The Halloween holiday may be over for this year, but the spookiness continues!
Today we are taking a closer look at "Triple Witching," also known as "Freaky Friday."
Triple witching is a term popularized within the investments industry to represent a unique quarterly occurrence involving the expiration of three different financial contracts on the same day. The next triple witching will occur Friday, Dec. 18.
Technically speaking, "Triple Witching Hour" is the last hour of trading (3-4pm Eastern Standard Time) on the third Friday of every March, June, September, and December. The conclusion of this hour represents the converging expiration of three products: stock market index futures, stock market index options, and stock options.
The event gained notoriety because the three simultaneous expirations have tended to inflate trading volume of futures, options, and underlying stocks throughout that particular day.
While many traders may have already closed or rolled positions prior to triple witching, there is still typically an increase in activity for those that have waited until the last possible hour (or minute) to adjust their portfolios/positions.
A prior episode of Market Measures on the tastytrade network took a closer look at Triple Witching and analyzed some historical data that provides added insight for traders on the type of market action one can expect to see during Freaky Friday.
On this episode, there were two primary questions that drove the investigation into triple witching market action:
- Are there discernible market themes leading up to, during, and following the week of triple witching week?
- How does triple witching differ from a normal expiration week?
To kick-off the analysis, the tastytrade research team first back-tested historical data from the SPX to see how it performed in the week prior to, the week of, and the week after triple witching. Hosts Tom Sosnoff and Tony Battista have long estimated that the market generally trends higher during expiration weeks, and this study put their opinion to the test.
The resulting data was then broken into four categories - 1 year, 3 years, 5 years, 10 years - and is depicted in the chart below:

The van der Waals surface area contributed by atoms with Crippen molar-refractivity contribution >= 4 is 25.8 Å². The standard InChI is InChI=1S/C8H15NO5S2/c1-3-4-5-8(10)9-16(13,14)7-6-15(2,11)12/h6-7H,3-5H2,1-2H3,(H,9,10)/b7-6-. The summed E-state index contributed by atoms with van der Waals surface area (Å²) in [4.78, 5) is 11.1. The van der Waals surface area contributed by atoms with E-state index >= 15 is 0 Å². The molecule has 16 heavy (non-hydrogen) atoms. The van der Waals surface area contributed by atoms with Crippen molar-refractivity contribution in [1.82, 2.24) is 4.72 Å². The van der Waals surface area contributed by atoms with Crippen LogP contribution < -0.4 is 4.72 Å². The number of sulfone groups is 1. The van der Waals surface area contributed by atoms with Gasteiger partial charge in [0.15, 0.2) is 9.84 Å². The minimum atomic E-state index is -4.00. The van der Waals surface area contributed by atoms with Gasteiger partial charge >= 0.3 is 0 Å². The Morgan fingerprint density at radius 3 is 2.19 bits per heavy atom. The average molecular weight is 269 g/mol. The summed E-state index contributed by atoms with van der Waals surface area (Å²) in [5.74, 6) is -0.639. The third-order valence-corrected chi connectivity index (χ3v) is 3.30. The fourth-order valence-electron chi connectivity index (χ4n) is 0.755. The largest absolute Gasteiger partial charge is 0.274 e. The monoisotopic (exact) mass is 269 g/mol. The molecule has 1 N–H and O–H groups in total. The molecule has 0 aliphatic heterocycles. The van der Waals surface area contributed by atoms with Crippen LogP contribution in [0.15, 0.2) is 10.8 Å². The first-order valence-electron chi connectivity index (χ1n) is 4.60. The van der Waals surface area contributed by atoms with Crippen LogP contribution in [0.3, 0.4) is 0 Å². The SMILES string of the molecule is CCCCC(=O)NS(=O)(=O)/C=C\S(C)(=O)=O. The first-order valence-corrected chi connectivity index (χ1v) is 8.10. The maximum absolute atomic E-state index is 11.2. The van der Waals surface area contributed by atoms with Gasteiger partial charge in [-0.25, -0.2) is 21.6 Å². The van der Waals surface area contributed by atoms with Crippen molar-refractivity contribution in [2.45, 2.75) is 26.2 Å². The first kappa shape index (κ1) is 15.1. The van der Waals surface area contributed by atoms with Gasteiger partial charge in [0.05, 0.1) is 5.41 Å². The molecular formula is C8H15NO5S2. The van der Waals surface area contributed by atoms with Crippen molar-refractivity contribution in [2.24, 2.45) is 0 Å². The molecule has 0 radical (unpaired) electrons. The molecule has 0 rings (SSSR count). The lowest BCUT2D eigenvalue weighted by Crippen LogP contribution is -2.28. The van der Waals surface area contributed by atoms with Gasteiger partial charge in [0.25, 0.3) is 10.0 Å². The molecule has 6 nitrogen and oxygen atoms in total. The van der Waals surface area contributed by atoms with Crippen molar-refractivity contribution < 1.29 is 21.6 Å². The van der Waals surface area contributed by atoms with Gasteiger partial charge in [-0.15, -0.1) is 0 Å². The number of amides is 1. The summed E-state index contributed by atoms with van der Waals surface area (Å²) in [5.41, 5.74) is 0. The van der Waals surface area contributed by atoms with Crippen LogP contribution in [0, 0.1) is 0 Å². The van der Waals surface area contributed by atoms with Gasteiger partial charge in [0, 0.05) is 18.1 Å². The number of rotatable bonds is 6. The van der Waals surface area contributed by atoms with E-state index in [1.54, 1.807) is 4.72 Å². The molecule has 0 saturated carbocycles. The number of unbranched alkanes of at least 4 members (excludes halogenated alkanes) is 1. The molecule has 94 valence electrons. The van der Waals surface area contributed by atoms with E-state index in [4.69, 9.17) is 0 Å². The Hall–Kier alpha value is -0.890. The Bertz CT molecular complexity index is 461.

As one can see from the above, there has been a clear bias in recent years for the market to trend up during a triple witching expiration week and day.
However, not stopping there, the Market Measures team sought to provide further context around triple witching by looking at the mean move of the SPX in the week prior, during, and after triple witching.
In this study the findings, as shown below, were again rather revealing:
This particular snapshot of the data provides evidence that the actual day of triple witching may be slightly more biased toward upward movement than the entire week, especially in the last few years.
Some research conducted by a contributor at Forbes reinforces the findings of the tastytrade financial network while also providing a comparison with other expiration cycles as opposed to only triple witching. However, author Rocky White starts out early by confirming some of the same findings as tastytrade.
Using data from from 2010 to 2012, the Forbes article by Mr. White entitled "Stocks that Love To Fly During Triple-Witching Weeks,” notes:
In his article, Mr. White goes on to detail some of the better performing individual stocks from triple witching weeks again using data from 2010 to 2012. What's especially interesting about this research is that it highlights that the best performing triple witching stocks have generally performed on average a lot weaker during other, non-triple witching, expirations.
For further insights on triple witching we recommend you watch the full episode of Market Measures focusing on the topic when your schedule allows.
If you have any additional questions or feedback we also invite you to contact us directly at email@example.com.
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Sage Anderson has an extensive background trading equity derivatives and managing volatility-based portfolios. He has traded hundreds of thousands of contracts across the spectrum of industries in the single-stock universe.